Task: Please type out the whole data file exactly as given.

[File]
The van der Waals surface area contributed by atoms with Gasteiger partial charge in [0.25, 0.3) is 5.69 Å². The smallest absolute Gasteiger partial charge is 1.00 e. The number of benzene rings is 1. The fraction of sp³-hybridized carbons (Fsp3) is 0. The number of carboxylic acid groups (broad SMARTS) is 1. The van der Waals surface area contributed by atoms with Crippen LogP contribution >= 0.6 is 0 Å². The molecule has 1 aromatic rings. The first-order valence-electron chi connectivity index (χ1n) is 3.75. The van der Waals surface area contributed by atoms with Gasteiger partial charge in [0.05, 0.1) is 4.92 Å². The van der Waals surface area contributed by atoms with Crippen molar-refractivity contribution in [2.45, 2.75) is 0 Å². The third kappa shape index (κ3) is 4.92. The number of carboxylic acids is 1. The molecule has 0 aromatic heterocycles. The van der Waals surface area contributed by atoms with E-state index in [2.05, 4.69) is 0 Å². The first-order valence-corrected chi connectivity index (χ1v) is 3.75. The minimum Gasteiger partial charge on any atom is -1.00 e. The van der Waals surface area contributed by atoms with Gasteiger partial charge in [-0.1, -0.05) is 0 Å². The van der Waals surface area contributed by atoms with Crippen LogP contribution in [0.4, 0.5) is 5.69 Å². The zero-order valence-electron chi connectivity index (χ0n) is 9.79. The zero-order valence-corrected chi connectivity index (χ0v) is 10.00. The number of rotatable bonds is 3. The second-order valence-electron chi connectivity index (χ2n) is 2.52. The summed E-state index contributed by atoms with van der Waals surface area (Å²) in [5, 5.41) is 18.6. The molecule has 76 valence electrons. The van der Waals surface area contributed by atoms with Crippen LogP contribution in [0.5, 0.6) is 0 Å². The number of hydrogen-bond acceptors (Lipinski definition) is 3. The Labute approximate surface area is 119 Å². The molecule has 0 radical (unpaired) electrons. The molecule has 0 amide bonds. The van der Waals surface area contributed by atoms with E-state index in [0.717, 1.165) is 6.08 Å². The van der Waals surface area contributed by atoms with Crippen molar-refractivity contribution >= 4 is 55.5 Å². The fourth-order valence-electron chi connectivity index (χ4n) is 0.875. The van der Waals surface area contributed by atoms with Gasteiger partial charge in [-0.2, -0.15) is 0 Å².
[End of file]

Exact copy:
The van der Waals surface area contributed by atoms with Gasteiger partial charge in [0.25, 0.3) is 5.69 Å². The smallest absolute Gasteiger partial charge is 1.00 e. The number of benzene rings is 1. The fraction of sp³-hybridized carbons (Fsp3) is 0. The number of carboxylic acid groups (broad SMARTS) is 1. The van der Waals surface area contributed by atoms with Crippen LogP contribution >= 0.6 is 0 Å². The molecule has 1 aromatic rings. The first-order valence-electron chi connectivity index (χ1n) is 3.75. The van der Waals surface area contributed by atoms with Gasteiger partial charge in [0.05, 0.1) is 4.92 Å². The van der Waals surface area contributed by atoms with Crippen molar-refractivity contribution in [2.45, 2.75) is 0 Å². The third kappa shape index (κ3) is 4.92. The number of carboxylic acids is 1. The molecule has 0 aromatic heterocycles. The van der Waals surface area contributed by atoms with E-state index in [2.05, 4.69) is 0 Å². The first-order valence-corrected chi connectivity index (χ1v) is 3.75. The minimum Gasteiger partial charge on any atom is -1.00 e. The van der Waals surface area contributed by atoms with Gasteiger partial charge in [-0.1, -0.05) is 0 Å². The van der Waals surface area contributed by atoms with Crippen LogP contribution in [0.4, 0.5) is 5.69 Å². The zero-order valence-electron chi connectivity index (χ0n) is 9.79. The zero-order valence-corrected chi connectivity index (χ0v) is 10.00. The number of rotatable bonds is 3. The second-order valence-electron chi connectivity index (χ2n) is 2.52. The summed E-state index contributed by atoms with van der Waals surface area (Å²) in [5, 5.41) is 18.6. The molecule has 76 valence electrons. The van der Waals surface area contributed by atoms with Crippen LogP contribution in [0.5, 0.6) is 0 Å². The number of hydrogen-bond acceptors (Lipinski definition) is 3. The Labute approximate surface area is 119 Å². The molecule has 0 radical (unpaired) electrons. The molecule has 0 amide bonds. The van der Waals surface area contributed by atoms with E-state index in [0.717, 1.165) is 6.08 Å². The van der Waals surface area contributed by atoms with Crippen molar-refractivity contribution >= 4 is 55.5 Å². The fourth-order valence-electron chi connectivity index (χ4n) is 0.875. The van der Waals surface area contributed by atoms with Gasteiger partial charge in [-0.2, -0.15) is 0 Å².